You can always tell when your dog is happy and excited, right. So those are some of the things you do
with your dog that make him feel sad, and you need to change immediately
You haven’t set a daily routine and rules for your dog. Your dog has its biological clock, which is why a
routine is so important. Dogs want, and even need, rules to follow! Consistency makes the world
predictable to them, so they become more confident and less stressed. Try to feed, walk, and train
your dog at the same time every day. Having a daily routine doesn’t mean avoiding fun altogether.
Dr. Debra Primovic recommends that you include “quality time” with your pet within that fixed
routine. It can be something basic like sitting next to each other and watching TV. Every so often, you
can let the dog pick the shows to watch together. Just a few days after you’ve started practicing a
daily routine, you’ll notice that your dog has become happier.
You like to dress up your dog. If you haven’t trained your dog to wear clothing since it was a puppy,
you’ll find it difficult to dress it at an older age. It’s OK to put a sweater or a coat on your dog during
walks if you have a toy breed or a breed with short hair. Your best bet is a blend of washable wool
and cotton or acrylic. However, if you have a Siberian husky, Malamute or some other breed with a
dense coat, you don’t need to bother with a sweater. And, hats and costumes are uncomfortable for
any breed. And they just look dumb.
You use words more than body language. In 2018, a group of veterinarians at the University of Bari
did a comprehensive study on Communication in dogs. They don’t deny that in over 30,000 years of
living with humans, dogs have gained certain communication skills to understand their owners.
They’ve mastered basic commands such as walk, treat, toy, and the like, but still, they don’t speak
the human language! They rely on your body language to try to figure out how you feel or what you
When you do confuse things – such as tell your pup to “stay” and lean toward it stretching your
hand forward, it gets upset because it doesn’t know if you want it to stay, or come closer. So try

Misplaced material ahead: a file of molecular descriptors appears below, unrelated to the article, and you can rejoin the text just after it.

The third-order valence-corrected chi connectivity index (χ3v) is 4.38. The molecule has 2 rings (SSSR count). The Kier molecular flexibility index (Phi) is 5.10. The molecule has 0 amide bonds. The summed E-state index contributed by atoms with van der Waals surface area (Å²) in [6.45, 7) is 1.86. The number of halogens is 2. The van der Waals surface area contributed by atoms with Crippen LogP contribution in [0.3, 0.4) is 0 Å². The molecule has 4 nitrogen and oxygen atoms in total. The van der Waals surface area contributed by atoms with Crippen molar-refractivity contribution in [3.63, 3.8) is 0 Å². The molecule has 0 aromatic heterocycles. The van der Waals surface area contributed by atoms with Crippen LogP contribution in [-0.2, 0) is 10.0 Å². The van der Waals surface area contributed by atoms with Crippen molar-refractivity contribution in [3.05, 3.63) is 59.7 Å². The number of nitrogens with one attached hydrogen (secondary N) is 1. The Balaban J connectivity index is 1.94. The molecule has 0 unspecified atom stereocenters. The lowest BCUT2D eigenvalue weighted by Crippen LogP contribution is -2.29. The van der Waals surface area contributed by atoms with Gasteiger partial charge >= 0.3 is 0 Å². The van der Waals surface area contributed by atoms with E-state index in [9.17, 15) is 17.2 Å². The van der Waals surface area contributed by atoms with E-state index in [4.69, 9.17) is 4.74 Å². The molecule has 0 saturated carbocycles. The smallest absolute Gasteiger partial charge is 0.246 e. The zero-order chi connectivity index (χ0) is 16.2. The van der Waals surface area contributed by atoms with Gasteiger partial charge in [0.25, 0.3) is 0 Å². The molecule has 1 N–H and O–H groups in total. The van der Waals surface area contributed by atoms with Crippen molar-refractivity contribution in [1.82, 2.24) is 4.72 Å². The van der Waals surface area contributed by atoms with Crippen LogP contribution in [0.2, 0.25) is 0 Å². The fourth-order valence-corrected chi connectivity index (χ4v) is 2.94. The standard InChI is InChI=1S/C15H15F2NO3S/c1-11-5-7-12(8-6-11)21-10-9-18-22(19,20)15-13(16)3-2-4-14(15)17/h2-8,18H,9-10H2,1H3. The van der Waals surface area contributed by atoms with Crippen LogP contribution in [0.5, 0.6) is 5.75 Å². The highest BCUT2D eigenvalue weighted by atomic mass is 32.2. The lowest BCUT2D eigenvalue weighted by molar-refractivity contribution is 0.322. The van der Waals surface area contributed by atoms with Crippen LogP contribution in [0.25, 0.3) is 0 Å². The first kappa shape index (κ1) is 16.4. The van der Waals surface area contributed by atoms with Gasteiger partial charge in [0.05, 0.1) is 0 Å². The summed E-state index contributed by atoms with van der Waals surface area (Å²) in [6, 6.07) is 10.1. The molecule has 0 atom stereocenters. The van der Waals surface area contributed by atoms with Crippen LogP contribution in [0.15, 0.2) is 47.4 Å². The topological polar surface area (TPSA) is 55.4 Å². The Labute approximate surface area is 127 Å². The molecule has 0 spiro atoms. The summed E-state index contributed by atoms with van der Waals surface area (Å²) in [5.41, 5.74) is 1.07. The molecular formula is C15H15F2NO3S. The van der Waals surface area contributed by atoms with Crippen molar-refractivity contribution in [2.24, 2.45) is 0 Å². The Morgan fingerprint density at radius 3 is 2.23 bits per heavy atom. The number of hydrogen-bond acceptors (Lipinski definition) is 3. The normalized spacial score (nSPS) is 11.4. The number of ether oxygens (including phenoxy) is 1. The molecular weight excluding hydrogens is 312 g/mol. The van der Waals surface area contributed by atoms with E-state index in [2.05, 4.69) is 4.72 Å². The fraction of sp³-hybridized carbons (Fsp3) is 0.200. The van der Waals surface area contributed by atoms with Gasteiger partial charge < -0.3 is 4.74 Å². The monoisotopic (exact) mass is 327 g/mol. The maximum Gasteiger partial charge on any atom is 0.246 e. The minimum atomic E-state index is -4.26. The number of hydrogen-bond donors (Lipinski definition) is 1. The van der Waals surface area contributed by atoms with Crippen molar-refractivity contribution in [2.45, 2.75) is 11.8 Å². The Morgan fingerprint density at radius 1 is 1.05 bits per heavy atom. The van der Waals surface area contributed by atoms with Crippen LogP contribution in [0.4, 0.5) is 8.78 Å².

communicating more with your body when talking to your pet instead of trying to chat with it.
You tease your pet. Have you ever barked back at a barking dog? Yeah. Or maybe pulled on a dog’s
tail? Nah. Or, better yet, you show a treat to a dog and then hide it, or eat it yourself (if it’s not dog
food, of course). Guilty. Remember this: what’s funny for a human, can be hurtful and offensive for
an animal. According to the Whole Dog Journal, teasing your pet won’t help mutual understanding
and can cause an obsessive-compulsive behavior and other problems.
You pull on your dog’s leash. Your dog can not only read your body language, but also the leash
tension levels. When you pull it, you signal that you're tense, nervous, or on alert, causing stress. You
shouldn’t let your dog drag you around either; if your pet isn’t listening to you, stop. As soon as the
leash loosens and the dog looks at you, you can continue your walk. Don’t forget to take treats with
you to encourage your dog’s good behavior. A leash that’s too short also makes the animal nervous.
If you let your dog walk on a long leash, you make it clear that everything is under your control and
there’s no danger.
This way, it’ll be easier for you to walk your dog because it won’t feel constant tension. Let your dog
sniff around! In 2015, an international group of researchers headed by Birte Nielsen studied the role
odors play in a dog’s life. They concluded that it impacts their behavior and wellbeing! A walk for a
dog isn’t just a time when it can relieve itself; it’s also an opportunity to get to know the surrounding
territory. Many times, dog pee on things to leave information. Other dogs come by, sniff where the
prior dog went, get the information, and then also pees there. Yeah, it’s like Facebook. The first dog
leaves a post, and others comment on it. That’s why your pet can become upset if you drag it away
from trees and curbs all the time.